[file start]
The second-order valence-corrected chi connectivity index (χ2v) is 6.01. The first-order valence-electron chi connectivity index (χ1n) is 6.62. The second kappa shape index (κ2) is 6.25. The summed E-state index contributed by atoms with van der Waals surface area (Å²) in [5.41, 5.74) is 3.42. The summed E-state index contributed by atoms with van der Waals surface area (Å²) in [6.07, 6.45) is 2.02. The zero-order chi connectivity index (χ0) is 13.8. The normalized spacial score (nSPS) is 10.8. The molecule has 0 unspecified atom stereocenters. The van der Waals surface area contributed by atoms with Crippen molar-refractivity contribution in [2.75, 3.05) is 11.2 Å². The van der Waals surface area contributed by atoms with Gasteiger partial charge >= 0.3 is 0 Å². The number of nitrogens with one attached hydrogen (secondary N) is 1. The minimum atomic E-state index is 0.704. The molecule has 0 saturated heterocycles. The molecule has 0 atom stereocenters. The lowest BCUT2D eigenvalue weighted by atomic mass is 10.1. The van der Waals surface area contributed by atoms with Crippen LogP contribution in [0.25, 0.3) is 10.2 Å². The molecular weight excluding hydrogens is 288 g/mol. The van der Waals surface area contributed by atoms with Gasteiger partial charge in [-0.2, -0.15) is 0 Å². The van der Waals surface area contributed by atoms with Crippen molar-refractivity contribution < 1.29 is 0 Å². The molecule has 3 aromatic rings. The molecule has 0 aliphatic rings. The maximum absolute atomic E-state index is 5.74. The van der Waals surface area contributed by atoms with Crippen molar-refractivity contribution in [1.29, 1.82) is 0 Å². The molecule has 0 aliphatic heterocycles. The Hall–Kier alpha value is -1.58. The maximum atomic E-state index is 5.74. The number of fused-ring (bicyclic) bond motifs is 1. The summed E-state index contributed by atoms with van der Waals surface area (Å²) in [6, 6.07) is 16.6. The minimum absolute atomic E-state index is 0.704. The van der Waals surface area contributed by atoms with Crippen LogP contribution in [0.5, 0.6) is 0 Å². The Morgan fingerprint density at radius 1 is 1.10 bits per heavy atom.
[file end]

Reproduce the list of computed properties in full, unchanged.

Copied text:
The second-order valence-corrected chi connectivity index (χ2v) is 6.01. The first-order valence-electron chi connectivity index (χ1n) is 6.62. The second kappa shape index (κ2) is 6.25. The summed E-state index contributed by atoms with van der Waals surface area (Å²) in [5.41, 5.74) is 3.42. The summed E-state index contributed by atoms with van der Waals surface area (Å²) in [6.07, 6.45) is 2.02. The zero-order chi connectivity index (χ0) is 13.8. The normalized spacial score (nSPS) is 10.8. The molecule has 0 unspecified atom stereocenters. The van der Waals surface area contributed by atoms with Crippen molar-refractivity contribution in [2.75, 3.05) is 11.2 Å². The van der Waals surface area contributed by atoms with Gasteiger partial charge >= 0.3 is 0 Å². The number of nitrogens with one attached hydrogen (secondary N) is 1. The minimum atomic E-state index is 0.704. The molecule has 0 saturated heterocycles. The molecule has 0 atom stereocenters. The lowest BCUT2D eigenvalue weighted by atomic mass is 10.1. The van der Waals surface area contributed by atoms with Crippen LogP contribution in [0.25, 0.3) is 10.2 Å². The molecular weight excluding hydrogens is 288 g/mol. The van der Waals surface area contributed by atoms with Gasteiger partial charge in [-0.2, -0.15) is 0 Å². The van der Waals surface area contributed by atoms with Crippen molar-refractivity contribution < 1.29 is 0 Å². The molecule has 3 aromatic rings. The molecule has 0 aliphatic rings. The maximum absolute atomic E-state index is 5.74. The van der Waals surface area contributed by atoms with Crippen molar-refractivity contribution in [1.29, 1.82) is 0 Å². The molecule has 0 aliphatic heterocycles. The Hall–Kier alpha value is -1.58. The maximum atomic E-state index is 5.74. The number of fused-ring (bicyclic) bond motifs is 1. The summed E-state index contributed by atoms with van der Waals surface area (Å²) in [6, 6.07) is 16.6. The minimum absolute atomic E-state index is 0.704. The van der Waals surface area contributed by atoms with Crippen LogP contribution in [0.5, 0.6) is 0 Å². The Morgan fingerprint density at radius 1 is 1.10 bits per heavy atom.